25 May 2015

Bach law deadline looms

9:35 pm on 25 May 2015

Some bach owners in west Auckland say a 'gun is been held to their heads' in a piece of Treaty of Waitangi legislation.

Te Henga - Bethells Beach.

Te Henga - Bethells Beach. Photo: 123rf

They have been given until the end of this week to sign up to limited legal access to their holiday homes - or lose their guaranteed right of way all together.

It is getting tense for the owners of three holiday homes overlooking the Tasman at west Auckland.

The properties are at a stunning location - up on the dunes - at a couple of favourite surf spots - between Te Henga-Bethells Beach and O'Neills Bay.

The issue's all about ongoing right to way to the homes - a right of way, which up to now, has been over Department of Conservation land.

But there's a problem for the bach owners: the land with access tracks to the homes is being handed back to Te Kawerau-ā-Maki as part of the tribe's treaty settlement.

The issue's been going on a little while, but the owners have now been given a deadline - the end of this week.

On the table: take a limited access agreement being offered by the Minister of Conservation - or have no legal protection.

Jim Harre's access track to O'Neill's Bay.

Jim Harre's access track to O'Neill's Bay. Photo: Supplied

And with that deadline looming, Jim Harre, one of the bach owners, says they don't know what to do.

"We've been given a deadline of May 29th to either accept a finite right-of-way, that will terminate in 60-years or get nothing.

"Basically we have a gun held to our heads. We have no control over any of the other parties involved in this, the surveyor, Te Kawerau-ā-Maki or the Crown. Either way we will be land-locked as a result of an admitted muck-up by the Crown as part of its Treaty settlement."

Mr Harre says their wish is a simple one: a permanent right of way, not one that's limited to 60 years at a time under the Conservation Act.

"It is very easy to change. The Minister has the ability to grant access for more than 60 years under the Conservation Act and we are a little bit dumbfounded as to why that isn't happening.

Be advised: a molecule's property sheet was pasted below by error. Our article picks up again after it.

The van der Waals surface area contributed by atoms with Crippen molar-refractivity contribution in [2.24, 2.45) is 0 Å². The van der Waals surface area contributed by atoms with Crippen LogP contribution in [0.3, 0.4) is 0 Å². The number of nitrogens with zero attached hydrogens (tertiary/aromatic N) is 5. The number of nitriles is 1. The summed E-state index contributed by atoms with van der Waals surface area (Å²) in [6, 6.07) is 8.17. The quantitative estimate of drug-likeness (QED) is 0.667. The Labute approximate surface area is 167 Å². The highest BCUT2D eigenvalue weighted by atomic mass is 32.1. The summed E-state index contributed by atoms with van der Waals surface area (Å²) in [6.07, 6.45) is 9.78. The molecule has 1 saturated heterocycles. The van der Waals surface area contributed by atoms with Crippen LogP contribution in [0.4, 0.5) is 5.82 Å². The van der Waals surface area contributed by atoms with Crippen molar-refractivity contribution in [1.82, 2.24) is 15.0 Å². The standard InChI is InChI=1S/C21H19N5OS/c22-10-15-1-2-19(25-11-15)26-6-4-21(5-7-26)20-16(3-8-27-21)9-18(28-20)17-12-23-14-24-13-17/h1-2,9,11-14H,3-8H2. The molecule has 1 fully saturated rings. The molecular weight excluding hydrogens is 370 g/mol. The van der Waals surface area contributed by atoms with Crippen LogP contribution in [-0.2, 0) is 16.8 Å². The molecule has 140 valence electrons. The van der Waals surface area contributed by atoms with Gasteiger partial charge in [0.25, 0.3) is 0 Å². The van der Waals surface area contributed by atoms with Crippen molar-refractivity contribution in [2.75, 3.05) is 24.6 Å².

"It is not like anything new has been created, it is just formalising something that has been taking place for the last 60 years. So it can be sorted out, it can be solved. It shouldn't be particularly difficult to do."

Mr Harre says the clock is ticking for him and the other bach owners.

"We've got until the 29th of May to get everything signed, surveyors done, the negotiations between Te Kawerau-ā-Maki and ourselves in terms of what conditions should exist in terms of the easement and then we need to sign up for 60-years and it's a finite term and at the end, access disappears completely. We need to sign by the 29th or we lose everything."

Chris Finlayson speaking to Ngati Hineuru.

Photo: RNZ / Alexander Robertson

MPs on the Māori Affairs Select Committee have already scrutinsed the proposed Treaty settlement law for Te Kawerau ā Maki and said no to a permanent right of way.

The Minister for Treaty of Waitangi Negotiations has seen that committee's report - and he agrees with it.

Chris Finalyson's office issued this statement:

"The Minister is guided by the Conservation Act 1987. It provides that easements (including right-of-way easements) may be granted for a term not exceeding 30 years and in exceptional circumstances up to 60 years. Te Kawerau-ā-Maki has offered a 60-year easement to the bach owners.

The Minister notes that the Committee states that there has never been formalised legal access across the land in question. A renewable easement would legally recognise access for vehicles and utilities."

The Minister's office also says bach owners would have the right of judicial review if their request for a renewed right of way is unreasonably rejected by Te Kawerau-ā-Maki.

Get the RNZ app

for ad-free news and current affairs